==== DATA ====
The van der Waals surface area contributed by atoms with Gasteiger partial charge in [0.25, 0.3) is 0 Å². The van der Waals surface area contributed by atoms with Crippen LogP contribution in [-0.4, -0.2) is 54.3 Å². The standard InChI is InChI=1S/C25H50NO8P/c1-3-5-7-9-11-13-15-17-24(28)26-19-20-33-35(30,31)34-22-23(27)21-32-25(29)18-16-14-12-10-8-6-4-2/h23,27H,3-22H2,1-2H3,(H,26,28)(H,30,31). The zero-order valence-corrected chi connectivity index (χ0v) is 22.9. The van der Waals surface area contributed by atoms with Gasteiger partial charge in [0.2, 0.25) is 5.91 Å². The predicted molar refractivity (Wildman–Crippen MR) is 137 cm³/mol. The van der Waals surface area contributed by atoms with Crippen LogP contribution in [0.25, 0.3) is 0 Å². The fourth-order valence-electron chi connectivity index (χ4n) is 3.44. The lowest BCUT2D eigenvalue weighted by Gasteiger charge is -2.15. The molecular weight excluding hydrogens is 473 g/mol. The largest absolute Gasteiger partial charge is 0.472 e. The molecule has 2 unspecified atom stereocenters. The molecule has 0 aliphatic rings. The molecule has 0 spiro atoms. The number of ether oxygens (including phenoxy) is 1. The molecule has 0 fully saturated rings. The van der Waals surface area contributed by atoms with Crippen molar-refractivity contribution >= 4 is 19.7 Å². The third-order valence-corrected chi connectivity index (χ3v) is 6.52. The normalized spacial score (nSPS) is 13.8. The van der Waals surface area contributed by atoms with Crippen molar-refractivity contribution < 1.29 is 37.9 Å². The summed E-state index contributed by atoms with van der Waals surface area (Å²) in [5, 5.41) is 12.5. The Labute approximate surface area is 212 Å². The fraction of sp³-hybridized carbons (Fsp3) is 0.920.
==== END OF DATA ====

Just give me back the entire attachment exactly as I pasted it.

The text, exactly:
The van der Waals surface area contributed by atoms with Gasteiger partial charge in [0.25, 0.3) is 0 Å². The van der Waals surface area contributed by atoms with Crippen LogP contribution in [-0.4, -0.2) is 54.3 Å². The standard InChI is InChI=1S/C25H50NO8P/c1-3-5-7-9-11-13-15-17-24(28)26-19-20-33-35(30,31)34-22-23(27)21-32-25(29)18-16-14-12-10-8-6-4-2/h23,27H,3-22H2,1-2H3,(H,26,28)(H,30,31). The zero-order valence-corrected chi connectivity index (χ0v) is 22.9. The van der Waals surface area contributed by atoms with Gasteiger partial charge in [0.2, 0.25) is 5.91 Å². The predicted molar refractivity (Wildman–Crippen MR) is 137 cm³/mol. The van der Waals surface area contributed by atoms with Crippen LogP contribution in [0.25, 0.3) is 0 Å². The fourth-order valence-electron chi connectivity index (χ4n) is 3.44. The lowest BCUT2D eigenvalue weighted by Gasteiger charge is -2.15. The molecular weight excluding hydrogens is 473 g/mol. The largest absolute Gasteiger partial charge is 0.472 e. The molecule has 2 unspecified atom stereocenters. The molecule has 0 aliphatic rings. The molecule has 0 spiro atoms. The number of ether oxygens (including phenoxy) is 1. The molecule has 0 fully saturated rings. The van der Waals surface area contributed by atoms with Crippen molar-refractivity contribution >= 4 is 19.7 Å². The third-order valence-corrected chi connectivity index (χ3v) is 6.52. The normalized spacial score (nSPS) is 13.8. The van der Waals surface area contributed by atoms with Crippen molar-refractivity contribution < 1.29 is 37.9 Å². The summed E-state index contributed by atoms with van der Waals surface area (Å²) in [5, 5.41) is 12.5. The Labute approximate surface area is 212 Å². The fraction of sp³-hybridized carbons (Fsp3) is 0.920.